Year’s end prompts us to re-examine where we are and where we are headed.
For scientists, the question of future career development usually means choosing between two environments – the focused application of science to the R&D of products, or the fundamental discovery of scientific processes.
Each option has its own pros and cons, and while some people adapt easily to either situation, most are better suited to one environment or the other.
Traditionally, academic, government, or private research institutes explore the basics, often doing discovery without knowing how findings will be exploited. In providing a solid foundation of knowledge for others to build upon, in-depth experimentation is necessary to prove and disprove hypotheses. Academics determine what questions to ask and to what extent they will follow a lead. Publishers and reviewers validate that it’s a question worth asking and whether or not sufficient evidence was provided to support conclusions. Productivity is measured by publications and grant awards.
In industry, teams of specialists work together on multiple projects simultaneously. An individual may contribute to several projects and be accountable to multiple teams. The pace is faster, interpersonal communication is more critical, and timelines are more constrained. Decisions to go forward (or not) are often made without knowing all the answers, and leaps of logic are made and tested without all of the intervening steps being elucidated. Many effective therapeutics are marketed and used beneficially without full knowledge of their mechanism of action! It is a creative and competitive race which could impact millions (or billions) of people and bring in similar dollar amounts for the company.
Industry has room for all scientific personality types but those who succeed best learn how to see possibilities, solve problems, and communicate their results and ideas to others who may not speak the same ‘technical’ language. If you like working in teams, like creative problem solving, and can work with goals and timelines, doing science in industry can be especially rewarding.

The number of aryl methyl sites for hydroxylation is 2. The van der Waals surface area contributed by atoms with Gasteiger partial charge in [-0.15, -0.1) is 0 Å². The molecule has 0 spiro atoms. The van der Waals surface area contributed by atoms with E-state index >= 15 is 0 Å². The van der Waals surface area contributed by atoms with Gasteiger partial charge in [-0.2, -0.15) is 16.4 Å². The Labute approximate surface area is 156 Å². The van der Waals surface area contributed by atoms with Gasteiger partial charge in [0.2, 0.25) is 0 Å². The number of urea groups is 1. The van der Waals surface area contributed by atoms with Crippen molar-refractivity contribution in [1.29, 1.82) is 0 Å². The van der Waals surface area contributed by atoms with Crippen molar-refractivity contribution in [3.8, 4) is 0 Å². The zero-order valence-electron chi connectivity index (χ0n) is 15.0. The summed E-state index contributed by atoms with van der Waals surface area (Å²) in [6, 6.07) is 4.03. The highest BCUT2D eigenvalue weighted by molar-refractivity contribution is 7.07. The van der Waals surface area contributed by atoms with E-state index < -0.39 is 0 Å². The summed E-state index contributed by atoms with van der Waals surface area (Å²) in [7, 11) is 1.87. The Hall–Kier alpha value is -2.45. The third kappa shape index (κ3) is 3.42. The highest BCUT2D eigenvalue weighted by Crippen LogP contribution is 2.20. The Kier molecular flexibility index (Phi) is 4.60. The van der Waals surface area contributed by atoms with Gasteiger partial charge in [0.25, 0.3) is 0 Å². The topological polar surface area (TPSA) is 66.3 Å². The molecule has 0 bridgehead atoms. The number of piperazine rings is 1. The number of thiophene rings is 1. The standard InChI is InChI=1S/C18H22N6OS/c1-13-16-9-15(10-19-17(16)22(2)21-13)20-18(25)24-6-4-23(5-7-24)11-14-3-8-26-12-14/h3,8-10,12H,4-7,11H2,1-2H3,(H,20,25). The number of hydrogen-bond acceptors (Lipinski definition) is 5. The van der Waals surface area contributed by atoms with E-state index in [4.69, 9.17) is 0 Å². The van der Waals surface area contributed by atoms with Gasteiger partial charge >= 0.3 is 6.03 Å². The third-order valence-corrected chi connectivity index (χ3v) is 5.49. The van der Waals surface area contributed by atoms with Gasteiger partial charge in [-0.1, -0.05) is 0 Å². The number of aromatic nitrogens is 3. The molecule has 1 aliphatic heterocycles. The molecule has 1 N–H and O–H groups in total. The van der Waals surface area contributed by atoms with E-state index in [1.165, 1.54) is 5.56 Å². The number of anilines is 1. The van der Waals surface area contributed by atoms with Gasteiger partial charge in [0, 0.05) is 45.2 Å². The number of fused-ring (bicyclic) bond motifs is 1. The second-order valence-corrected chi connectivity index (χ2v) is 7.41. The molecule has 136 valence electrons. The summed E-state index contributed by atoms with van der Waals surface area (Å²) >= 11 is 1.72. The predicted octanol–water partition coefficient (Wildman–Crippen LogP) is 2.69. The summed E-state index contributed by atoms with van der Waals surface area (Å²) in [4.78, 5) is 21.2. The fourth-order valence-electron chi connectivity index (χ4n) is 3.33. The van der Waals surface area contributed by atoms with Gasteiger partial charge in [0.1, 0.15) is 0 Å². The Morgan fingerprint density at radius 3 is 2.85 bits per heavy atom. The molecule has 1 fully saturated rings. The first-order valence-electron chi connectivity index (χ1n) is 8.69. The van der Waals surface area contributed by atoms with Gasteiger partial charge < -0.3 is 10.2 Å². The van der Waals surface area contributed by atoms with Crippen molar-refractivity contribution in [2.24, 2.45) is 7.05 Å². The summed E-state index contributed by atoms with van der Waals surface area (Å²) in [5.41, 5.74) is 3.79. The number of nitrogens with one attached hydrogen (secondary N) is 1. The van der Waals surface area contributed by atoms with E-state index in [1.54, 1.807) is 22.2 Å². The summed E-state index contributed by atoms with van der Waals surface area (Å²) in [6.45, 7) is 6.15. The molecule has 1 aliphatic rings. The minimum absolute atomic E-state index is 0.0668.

But how do you communicate that you are collaborative, communicative, and productive with a C.V.? The truth is . . . you don’t.
A Curriculum Vitae is for academic positions and is part of a larger application package. For industry positions, you can’t just use an industry-style resume template and write, “I am collaborative,” and expect anyone to believe it. These, and similar issues, prompted the development of www.ScientificResumes.com to help scientists like you transition into, or even advance in, industry.
Created by scientists for scientists, www.ScientificResumes.com provides the tools you need to re-think and re-present your experience in a way that is meaningful to a hiring manager in industry. Check out the information on our website and if industry is a path you want to explore for your career, invest a few dollars into developing the right document for the job.
Once you’ve done so, use your new industry-friendly resume to apply for positions that do not require prior industry experience. This month’s list of 70+ positions for MS and PhD level scientists can be found HERE.
Send me a Friend invitation to connect and request a 10% discount code for use on the www.scientificresumes.com site!